Filed under: Biofuel
In a well-argued op-ed for the Chicago Tribune last month, Robert Zubrin and Gal Luft showed that high food prices are not caused by a boom in biofuel production. Instead, they’re a result of high oil prices. High oil prices mean increased costs for tractor-driven cultivation and harvesting, fertilizer, refrigeration and transport.
Zubrin is the author of Energy Victory: Winning the War on Terror by Breaking Free of Oil. Luft runs the Institute for the Analysis of Global Security. They point out that during a period when corn ethanol production tripled, the net corn food-and-feed supply in the U.S. increased 26% and farm exports rose 23% this year alone.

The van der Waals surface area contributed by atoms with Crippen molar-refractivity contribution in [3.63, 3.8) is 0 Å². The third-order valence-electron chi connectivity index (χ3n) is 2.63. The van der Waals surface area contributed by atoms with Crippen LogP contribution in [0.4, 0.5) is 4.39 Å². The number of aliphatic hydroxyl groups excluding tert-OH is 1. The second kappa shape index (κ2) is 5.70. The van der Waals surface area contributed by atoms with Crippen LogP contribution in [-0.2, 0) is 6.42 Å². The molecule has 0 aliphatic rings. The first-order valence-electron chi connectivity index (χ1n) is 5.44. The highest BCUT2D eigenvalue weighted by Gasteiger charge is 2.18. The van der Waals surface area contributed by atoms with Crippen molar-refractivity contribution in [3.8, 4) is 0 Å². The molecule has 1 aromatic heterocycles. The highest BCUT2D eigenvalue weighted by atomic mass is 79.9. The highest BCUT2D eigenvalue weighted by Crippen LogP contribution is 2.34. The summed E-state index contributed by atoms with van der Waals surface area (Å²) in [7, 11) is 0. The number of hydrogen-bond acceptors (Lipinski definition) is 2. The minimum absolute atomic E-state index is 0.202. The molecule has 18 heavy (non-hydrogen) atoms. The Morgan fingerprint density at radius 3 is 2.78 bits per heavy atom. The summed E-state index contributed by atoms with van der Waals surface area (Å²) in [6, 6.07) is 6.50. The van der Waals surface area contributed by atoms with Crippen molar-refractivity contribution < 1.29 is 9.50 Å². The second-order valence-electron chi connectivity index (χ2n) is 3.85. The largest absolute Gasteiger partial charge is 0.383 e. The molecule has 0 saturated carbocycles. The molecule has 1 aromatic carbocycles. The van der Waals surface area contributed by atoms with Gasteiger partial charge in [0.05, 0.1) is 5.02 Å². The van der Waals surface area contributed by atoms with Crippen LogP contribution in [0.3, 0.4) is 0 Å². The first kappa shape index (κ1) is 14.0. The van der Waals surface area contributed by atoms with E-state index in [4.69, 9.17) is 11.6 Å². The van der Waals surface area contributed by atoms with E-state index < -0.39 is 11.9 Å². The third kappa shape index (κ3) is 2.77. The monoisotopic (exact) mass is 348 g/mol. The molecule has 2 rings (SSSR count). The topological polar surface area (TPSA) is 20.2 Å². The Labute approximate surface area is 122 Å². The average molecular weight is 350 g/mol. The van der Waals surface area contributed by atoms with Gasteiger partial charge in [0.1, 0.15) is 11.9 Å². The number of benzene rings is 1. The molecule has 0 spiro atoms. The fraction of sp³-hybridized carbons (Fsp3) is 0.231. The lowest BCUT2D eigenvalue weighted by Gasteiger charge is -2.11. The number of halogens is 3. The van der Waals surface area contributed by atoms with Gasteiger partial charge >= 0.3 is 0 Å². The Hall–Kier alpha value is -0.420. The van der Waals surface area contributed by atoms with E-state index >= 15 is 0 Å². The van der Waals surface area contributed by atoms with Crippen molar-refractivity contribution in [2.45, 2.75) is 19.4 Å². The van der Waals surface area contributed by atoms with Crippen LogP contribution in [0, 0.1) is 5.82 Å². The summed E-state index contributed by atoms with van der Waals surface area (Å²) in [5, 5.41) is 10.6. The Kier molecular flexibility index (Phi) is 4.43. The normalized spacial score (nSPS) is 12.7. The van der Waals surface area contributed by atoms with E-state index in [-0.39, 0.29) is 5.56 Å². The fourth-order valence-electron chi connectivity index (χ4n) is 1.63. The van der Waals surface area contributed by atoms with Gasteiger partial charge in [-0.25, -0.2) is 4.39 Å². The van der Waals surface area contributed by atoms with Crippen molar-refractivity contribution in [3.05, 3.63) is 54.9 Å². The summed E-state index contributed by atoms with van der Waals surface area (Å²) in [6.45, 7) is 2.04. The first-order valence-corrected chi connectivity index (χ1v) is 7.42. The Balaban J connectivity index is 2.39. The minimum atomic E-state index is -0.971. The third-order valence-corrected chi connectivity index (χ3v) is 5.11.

The authors argue that biofuels are being demonized by oil companies and their PR firms. The companies don’t welcome the competition, for good reason: A recent Merril Lynch study finds that without biofuel programs, the price of oil would be $13 higher. More biofuels would mean more competition for fossil oil, therefore lower oil prices, therefore lower food costs.
The silver bullet for increasing demand for biofuel and reducing the demand for petrofuel — and thus its price — would be to require all cars and trucks to be flex-fuel vehicles — that is, to run on any combination of either gas/ethanol/methanol or diesel/vegetable oil. Detroit is already building these engines, and it costs only about $100 per vehicle to retrofit the cars we’re already driving.
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